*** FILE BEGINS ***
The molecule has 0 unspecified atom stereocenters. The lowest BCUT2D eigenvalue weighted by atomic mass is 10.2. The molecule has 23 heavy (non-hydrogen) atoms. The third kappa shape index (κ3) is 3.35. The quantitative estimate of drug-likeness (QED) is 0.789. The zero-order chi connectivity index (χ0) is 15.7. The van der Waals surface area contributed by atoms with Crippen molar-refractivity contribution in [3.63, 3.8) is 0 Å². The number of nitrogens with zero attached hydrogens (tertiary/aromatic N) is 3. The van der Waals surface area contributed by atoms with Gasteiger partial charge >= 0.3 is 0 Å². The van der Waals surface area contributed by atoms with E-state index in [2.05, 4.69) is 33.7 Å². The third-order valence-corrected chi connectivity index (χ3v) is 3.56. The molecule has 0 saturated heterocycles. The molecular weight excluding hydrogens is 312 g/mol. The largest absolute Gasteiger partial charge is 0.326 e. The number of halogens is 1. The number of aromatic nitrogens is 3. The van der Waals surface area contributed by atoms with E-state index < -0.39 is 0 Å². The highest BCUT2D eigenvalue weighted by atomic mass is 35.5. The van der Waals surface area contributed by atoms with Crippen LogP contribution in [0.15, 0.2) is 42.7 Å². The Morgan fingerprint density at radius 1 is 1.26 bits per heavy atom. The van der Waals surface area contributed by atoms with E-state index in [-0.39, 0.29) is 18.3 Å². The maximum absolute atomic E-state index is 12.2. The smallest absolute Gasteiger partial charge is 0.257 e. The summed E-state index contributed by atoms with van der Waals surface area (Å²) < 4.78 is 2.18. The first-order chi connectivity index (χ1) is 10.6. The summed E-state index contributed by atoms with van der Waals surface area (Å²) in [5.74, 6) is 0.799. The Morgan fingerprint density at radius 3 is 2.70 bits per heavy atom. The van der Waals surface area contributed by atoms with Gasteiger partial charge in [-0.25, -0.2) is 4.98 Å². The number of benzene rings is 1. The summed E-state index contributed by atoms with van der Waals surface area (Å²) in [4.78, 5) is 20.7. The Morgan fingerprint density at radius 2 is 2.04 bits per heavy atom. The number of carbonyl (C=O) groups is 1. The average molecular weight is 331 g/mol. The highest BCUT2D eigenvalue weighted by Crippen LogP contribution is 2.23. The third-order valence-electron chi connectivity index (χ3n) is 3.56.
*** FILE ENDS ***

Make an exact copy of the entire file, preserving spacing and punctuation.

The molecule has 0 unspecified atom stereocenters. The lowest BCUT2D eigenvalue weighted by atomic mass is 10.2. The molecule has 23 heavy (non-hydrogen) atoms. The third kappa shape index (κ3) is 3.35. The quantitative estimate of drug-likeness (QED) is 0.789. The zero-order chi connectivity index (χ0) is 15.7. The van der Waals surface area contributed by atoms with Crippen molar-refractivity contribution in [3.63, 3.8) is 0 Å². The number of nitrogens with zero attached hydrogens (tertiary/aromatic N) is 3. The van der Waals surface area contributed by atoms with Gasteiger partial charge >= 0.3 is 0 Å². The van der Waals surface area contributed by atoms with E-state index in [2.05, 4.69) is 33.7 Å². The third-order valence-corrected chi connectivity index (χ3v) is 3.56. The molecule has 0 saturated heterocycles. The molecular weight excluding hydrogens is 312 g/mol. The largest absolute Gasteiger partial charge is 0.326 e. The number of halogens is 1. The number of aromatic nitrogens is 3. The van der Waals surface area contributed by atoms with E-state index < -0.39 is 0 Å². The highest BCUT2D eigenvalue weighted by atomic mass is 35.5. The van der Waals surface area contributed by atoms with Crippen LogP contribution in [0.15, 0.2) is 42.7 Å². The Morgan fingerprint density at radius 1 is 1.26 bits per heavy atom. The van der Waals surface area contributed by atoms with E-state index in [-0.39, 0.29) is 18.3 Å². The maximum absolute atomic E-state index is 12.2. The smallest absolute Gasteiger partial charge is 0.257 e. The summed E-state index contributed by atoms with van der Waals surface area (Å²) < 4.78 is 2.18. The first-order chi connectivity index (χ1) is 10.6. The summed E-state index contributed by atoms with van der Waals surface area (Å²) in [5.74, 6) is 0.799. The Morgan fingerprint density at radius 3 is 2.70 bits per heavy atom. The van der Waals surface area contributed by atoms with Gasteiger partial charge in [-0.25, -0.2) is 4.98 Å². The number of benzene rings is 1. The summed E-state index contributed by atoms with van der Waals surface area (Å²) in [4.78, 5) is 20.7. The Morgan fingerprint density at radius 2 is 2.04 bits per heavy atom. The number of carbonyl (C=O) groups is 1. The average molecular weight is 331 g/mol. The highest BCUT2D eigenvalue weighted by Crippen LogP contribution is 2.23. The third-order valence-electron chi connectivity index (χ3n) is 3.56.